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PC to Plasma TV. Two video cards or One with dual output?

Discussion in 'Nvidia' started by Sam, Feb 1, 2009.

  1. Sam

    Sam Guest

    I have a Gateway GT5453E computer with a Gateway ECS MCP61-P AM2
    Mother Board (on board NVIDIA GeForce 6150SE nforce 430 128mb
    Video. I am getting tired to having to disconnect the vga wire from
    my monitor to then connect to the plasma. I would like my plasma to
    be permanently connected via vga cable to my computer. I was hoping
    to put in a used video card I had, as a second video card to to the
    trick. But for some reason, when I tried to install two different
    pci video cards, my computer would not recognize them. Are the older
    video not compatible, if so I would buy a new one. Or is that not
    the best option either. Would disabling the on board video card, and
    buying a video card with dual output be the better option? You would
    think having two video cards would work better since they both have
    their own processors doing the work. I am not looking for state of
    the art video card, just something that will do the job and not cost
    too much. What would you recommend? Thanks
     
    Sam, Feb 1, 2009
    #1
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  2. Sam

    Bubble Butt Guest


    I've never used two video cards at the same time but it should work. I have
    one mb that has PCI-E 16x, PCI-E 1X, AGP and PCI. In theory I should be able
    to run 4 separate video cards on that mb at the same time. Matrox makes a
    video card that will work on PCI-E 1X. For simplicities sake I would just
    get your self a new video card with dual output. I recommend Nvidia over ATO
    for this purpose too because their Nview software gives you a lot more
    options for dual monitor setup than ATI does. But I have my 4870 hooked to
    my HDTV because my other PC with Nvidia card is already running dual monitor
    setup. You have two choices to hook up to your HDTV with one video card that
    has dual DVI. Use VGA adapter on second video card DVI connection (all video
    cards with dual DVI give you one of those adapters in the box) or get
    yourself a DVI to HDMI cable. The latter is the method I use and a 15 ft.
    DVI>HDMI cable only cost me $35.00 CAD from NCIX. Try to avoid retail stores
    for this cable because most do not even sell DVI to HDMI cable and do not
    even carry 15 ft. I see Walmart is selling HDMI>HDMI 20ft. for $100.00 CAD
    but then you will need DVI>HDMI adapter too and up here I see them going for
    as high as $50.00 which is a big rip off. ATI 48xx series video cards give
    you one of those in the box. I recommend getting a DVI>HDMI cable online and
    using that method.
     
    Bubble Butt, Feb 1, 2009
    #2
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  3. Sam

    Paul Guest

    The board should have been able to interface to a PCI video card.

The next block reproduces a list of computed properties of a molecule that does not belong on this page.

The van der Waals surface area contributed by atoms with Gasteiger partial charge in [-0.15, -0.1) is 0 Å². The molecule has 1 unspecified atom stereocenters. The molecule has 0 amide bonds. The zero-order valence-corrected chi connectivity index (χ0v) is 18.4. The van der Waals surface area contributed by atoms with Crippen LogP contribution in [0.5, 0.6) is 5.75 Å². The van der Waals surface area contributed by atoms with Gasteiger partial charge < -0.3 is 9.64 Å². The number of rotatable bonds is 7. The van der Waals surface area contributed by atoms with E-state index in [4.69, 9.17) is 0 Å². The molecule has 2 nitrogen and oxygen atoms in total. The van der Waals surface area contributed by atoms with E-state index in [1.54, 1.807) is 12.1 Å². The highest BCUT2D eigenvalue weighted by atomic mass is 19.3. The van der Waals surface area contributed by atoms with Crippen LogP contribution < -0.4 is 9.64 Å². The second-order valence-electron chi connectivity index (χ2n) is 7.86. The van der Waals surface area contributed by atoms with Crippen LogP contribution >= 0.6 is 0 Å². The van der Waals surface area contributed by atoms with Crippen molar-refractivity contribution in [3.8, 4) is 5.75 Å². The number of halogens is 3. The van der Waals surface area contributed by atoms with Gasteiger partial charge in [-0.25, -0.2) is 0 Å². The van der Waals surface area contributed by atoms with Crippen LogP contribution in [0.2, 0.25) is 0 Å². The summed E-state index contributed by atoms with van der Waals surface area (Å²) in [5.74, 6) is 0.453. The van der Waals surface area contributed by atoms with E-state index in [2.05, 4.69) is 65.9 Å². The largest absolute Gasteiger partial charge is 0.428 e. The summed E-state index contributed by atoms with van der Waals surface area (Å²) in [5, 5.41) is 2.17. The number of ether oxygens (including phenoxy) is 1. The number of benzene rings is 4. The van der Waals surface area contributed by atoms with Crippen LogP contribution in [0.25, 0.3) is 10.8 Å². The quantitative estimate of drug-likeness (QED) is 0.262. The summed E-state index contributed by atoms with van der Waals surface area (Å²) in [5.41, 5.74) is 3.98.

But the thing is, PCI has a bandwidth of 133MB/sec, which is pretty
    slow. If you had a big bitmap on the screen to update, it could be
    slow. (I've tested that on a computer here. With a PCI video card,
    a lot of stuff actually works pretty well. What doesn't work well,
    is poorly written software that redraws its window over and over
    again. The window "stutters" as it is moved across the screen.)

    http://support.gateway.com/s/MOTHERBD/Shared/4006157R/4006157Rnv.shtml

    Now, you do have a nicer slot on the motherboard. The big orange
    connector is PCI Express. That will allow a modern video card
    to be used. If the wiring of the slot is x16, the bandwidth
    is 4000MB/sec, and is much faster than PCI. And it wouldn't
    take too much of a video card, to exceed the performance of
    the 6150.

    PCI Express video cards can range up to a few hundred watts of
    power consumption. The low end cards are under 25 watts. Your
    computer power supply, must have the capacity to provide that
    power. Chances are, a lower end video card will run in there
    without a problem.

    When a PCI Express video card has no auxiliary power connector,
    and gets all its power from that orange slot, the card can draw
    up to about 48 watts. (The standard allows 75W to be
    drawn, but for practical reasons, the engineers seem to limit
    their designs to around that number or maybe a few watts more.)

    You can have a look at a site like this, to get a feeling for
    some potential products to use.

    http://www.gpureview.com/videocards.php

    9400 GT example here. Don't count on the rebate. There is no
    PCI Express auxiliary 2x3 power connector on the end of the
    card, so it is limited to 50W or less.

    http://www.newegg.com/Product/Product.aspx?Item=N82E16814130389

    Product has two DVI connectors, but comes with two DVI to VGA
    adapter plugs. So you can run two VGA monitors if you want,
    from the faceplate of the video card.

    http://images17.newegg.com/is/image/newegg/14-130-389-S05?$S640W$

    More promotional info here.

    http://www.nvidia.com/object/product_geforce_9400gt_us.html

    HTH,
    Paul
     
    Paul, Feb 1, 2009
    #3
  4. * Paul:
    Not really. PCI is fast enough for 2D even on high resolutions.
    Not really. It doesn't matter how often a Window gets "redrawn".
    A "stuttering" window is not a problem of the bus, it's clearly a driver
    problem (i.e. DirectDraw not working properly) or a problem with the
    hardware. Windows also often has problems with hardware acceleration if
    multiple gfx cards using different drivers (i.e. cards with GPUs from
    different manufacturers or different series).

    Benjamin
     
    Benjamin Gawert, Feb 1, 2009
    #4
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